Not only was this HWF’s first use of an option as a preservation tool, but it was also the organization’s first foray into preserving commercial structures!
310 Bladen Street
Originally slated for demolition in order to make room for an apartment building, the owner of City Block Apartments donated the 1890s bungalow to HWF in 2018. Though the home’s moving path was short (just two blocks!), it was a large endeavor to make it all come together. Now that 310 Bladen has been relocated to Swann Street, it’s in the process of being rehabilitated. A beautiful example of adaptive reuse, this special piece of our city’s built history will soon be a seafood restaurant and an exciting new addition to North Fourth Street. CLICK HERE to watch Greg Uhl of Uhl, Inc. give a quick overview of the project’s progress!
Pictured (right): 310 Bladen before its move. Check back for our “after” photo reveal!
IN THE NEWS:
116 Castle Street (John Harris Howe House, c. 1874)
120 Castle Street (Brink-Goodman House, c. 1871)
202 Castle Street (Blake House, c. 1900)
204 Castle Street (c. 1900)
416 Castle Street (c. 1890)
314 Grace Street (Lazarus-Hill-Divine House, c. 1818, 1854, 1885)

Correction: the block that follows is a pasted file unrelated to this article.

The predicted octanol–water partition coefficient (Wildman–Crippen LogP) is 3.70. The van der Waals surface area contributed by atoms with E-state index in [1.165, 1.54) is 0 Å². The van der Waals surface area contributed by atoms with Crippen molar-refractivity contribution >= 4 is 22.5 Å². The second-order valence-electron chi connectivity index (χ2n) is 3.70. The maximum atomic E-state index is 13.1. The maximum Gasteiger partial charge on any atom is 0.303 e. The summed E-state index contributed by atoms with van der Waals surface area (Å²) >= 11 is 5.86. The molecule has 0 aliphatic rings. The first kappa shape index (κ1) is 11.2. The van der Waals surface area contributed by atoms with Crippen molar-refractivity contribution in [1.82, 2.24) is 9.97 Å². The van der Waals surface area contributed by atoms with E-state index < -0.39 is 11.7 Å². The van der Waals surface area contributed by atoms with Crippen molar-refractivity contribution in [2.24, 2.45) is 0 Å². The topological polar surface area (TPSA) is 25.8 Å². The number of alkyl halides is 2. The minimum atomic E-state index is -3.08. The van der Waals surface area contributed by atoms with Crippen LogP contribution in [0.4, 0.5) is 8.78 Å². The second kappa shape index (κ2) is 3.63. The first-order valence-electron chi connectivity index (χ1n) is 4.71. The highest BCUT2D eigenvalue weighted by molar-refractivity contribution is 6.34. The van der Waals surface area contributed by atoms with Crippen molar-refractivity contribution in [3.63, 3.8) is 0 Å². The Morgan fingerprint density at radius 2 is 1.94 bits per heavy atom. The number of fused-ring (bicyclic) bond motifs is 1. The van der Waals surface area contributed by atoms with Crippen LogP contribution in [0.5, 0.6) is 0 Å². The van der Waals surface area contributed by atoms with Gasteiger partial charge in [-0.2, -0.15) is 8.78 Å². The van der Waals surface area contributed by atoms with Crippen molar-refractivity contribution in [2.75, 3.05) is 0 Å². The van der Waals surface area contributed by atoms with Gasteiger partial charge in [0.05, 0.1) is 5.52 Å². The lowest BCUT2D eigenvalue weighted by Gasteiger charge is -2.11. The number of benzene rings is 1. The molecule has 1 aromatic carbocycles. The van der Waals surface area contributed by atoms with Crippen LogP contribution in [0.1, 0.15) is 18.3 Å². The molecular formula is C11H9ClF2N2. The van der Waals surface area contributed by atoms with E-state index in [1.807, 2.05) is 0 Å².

406 Grace Street (Gibbs House, c. 1900)
408 Grace Street (Steven Jewett House, c. 1856)
410 Grace Street (Bulluck House, c. 1917)
518 Grace Street (Kuck House, c. 1890)
Here are a few more downtown treasures—irreplaceable, preserved and protected!
1 Church Street
Cassidey-Harper House, c. 1828
511 Dock Street
Clark-Ponos House, c. 1917
412 Nun Street
Willson-Powell House, c. 1905
512 Surry Street
Cameron-Hollman House, c. 1800
714 Walnut Street (c. 1900)
809 South Fifth Avenue
Craig-Curtis House, c. 1852
701 South Sixth Street
Rush-Steljes House, c. 1852
215 North Sixth Street
Yopp-Goodman House, c. 1850, 1880
213 North Sixth Street
Parmele-Williams House, c. 1849, 1917
109 North Ninth Street
Fox-Holden House, c. 1865
307 and 309 South Second Street: In 1975, HWF saved these neighboring houses, both built in 1890.
Masonboro Sound Road (Anderson Cottage, c. 1840)
In 1988, the Anderson Cottage was donated to HWF with the stipulation that it be moved to a lot on Masonboro Sound Loop (also donated). The Anderson Cottage is the first preservation project HWF undertook outside the city limits and the first to include the interior in the protective covenants.